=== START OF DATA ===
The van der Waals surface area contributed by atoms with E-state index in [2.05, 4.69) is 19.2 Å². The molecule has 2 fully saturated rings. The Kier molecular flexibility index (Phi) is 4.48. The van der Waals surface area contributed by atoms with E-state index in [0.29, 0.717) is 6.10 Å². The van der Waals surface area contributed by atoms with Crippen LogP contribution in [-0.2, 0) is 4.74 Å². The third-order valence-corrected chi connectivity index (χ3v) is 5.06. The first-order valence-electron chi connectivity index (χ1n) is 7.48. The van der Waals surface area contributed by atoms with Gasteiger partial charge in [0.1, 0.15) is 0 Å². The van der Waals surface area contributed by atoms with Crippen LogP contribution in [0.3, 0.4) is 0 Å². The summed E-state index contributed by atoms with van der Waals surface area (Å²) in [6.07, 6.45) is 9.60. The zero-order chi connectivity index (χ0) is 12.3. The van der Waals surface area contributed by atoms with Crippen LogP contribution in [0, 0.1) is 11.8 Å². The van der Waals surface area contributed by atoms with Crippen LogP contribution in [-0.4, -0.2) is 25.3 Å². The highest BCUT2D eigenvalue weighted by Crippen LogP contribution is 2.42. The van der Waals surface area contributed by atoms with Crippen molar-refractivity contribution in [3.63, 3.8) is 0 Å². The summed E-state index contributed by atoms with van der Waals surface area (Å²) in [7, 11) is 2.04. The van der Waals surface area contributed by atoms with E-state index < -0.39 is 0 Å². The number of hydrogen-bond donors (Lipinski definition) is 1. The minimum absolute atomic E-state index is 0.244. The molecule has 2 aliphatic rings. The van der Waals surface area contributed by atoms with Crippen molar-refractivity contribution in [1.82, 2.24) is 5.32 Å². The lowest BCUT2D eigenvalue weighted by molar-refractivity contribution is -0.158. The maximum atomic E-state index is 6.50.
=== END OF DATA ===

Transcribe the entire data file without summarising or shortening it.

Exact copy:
The van der Waals surface area contributed by atoms with E-state index in [2.05, 4.69) is 19.2 Å². The molecule has 2 fully saturated rings. The Kier molecular flexibility index (Phi) is 4.48. The van der Waals surface area contributed by atoms with E-state index in [0.29, 0.717) is 6.10 Å². The van der Waals surface area contributed by atoms with Crippen LogP contribution in [-0.2, 0) is 4.74 Å². The third-order valence-corrected chi connectivity index (χ3v) is 5.06. The first-order valence-electron chi connectivity index (χ1n) is 7.48. The van der Waals surface area contributed by atoms with Gasteiger partial charge in [0.1, 0.15) is 0 Å². The van der Waals surface area contributed by atoms with Crippen LogP contribution in [0.3, 0.4) is 0 Å². The summed E-state index contributed by atoms with van der Waals surface area (Å²) in [6.07, 6.45) is 9.60. The zero-order chi connectivity index (χ0) is 12.3. The van der Waals surface area contributed by atoms with Crippen LogP contribution in [0, 0.1) is 11.8 Å². The van der Waals surface area contributed by atoms with Crippen LogP contribution in [-0.4, -0.2) is 25.3 Å². The highest BCUT2D eigenvalue weighted by Crippen LogP contribution is 2.42. The van der Waals surface area contributed by atoms with Crippen molar-refractivity contribution in [3.63, 3.8) is 0 Å². The summed E-state index contributed by atoms with van der Waals surface area (Å²) in [7, 11) is 2.04. The van der Waals surface area contributed by atoms with E-state index < -0.39 is 0 Å². The number of hydrogen-bond donors (Lipinski definition) is 1. The minimum absolute atomic E-state index is 0.244. The molecule has 2 aliphatic rings. The van der Waals surface area contributed by atoms with Crippen molar-refractivity contribution in [1.82, 2.24) is 5.32 Å². The lowest BCUT2D eigenvalue weighted by molar-refractivity contribution is -0.158. The maximum atomic E-state index is 6.50.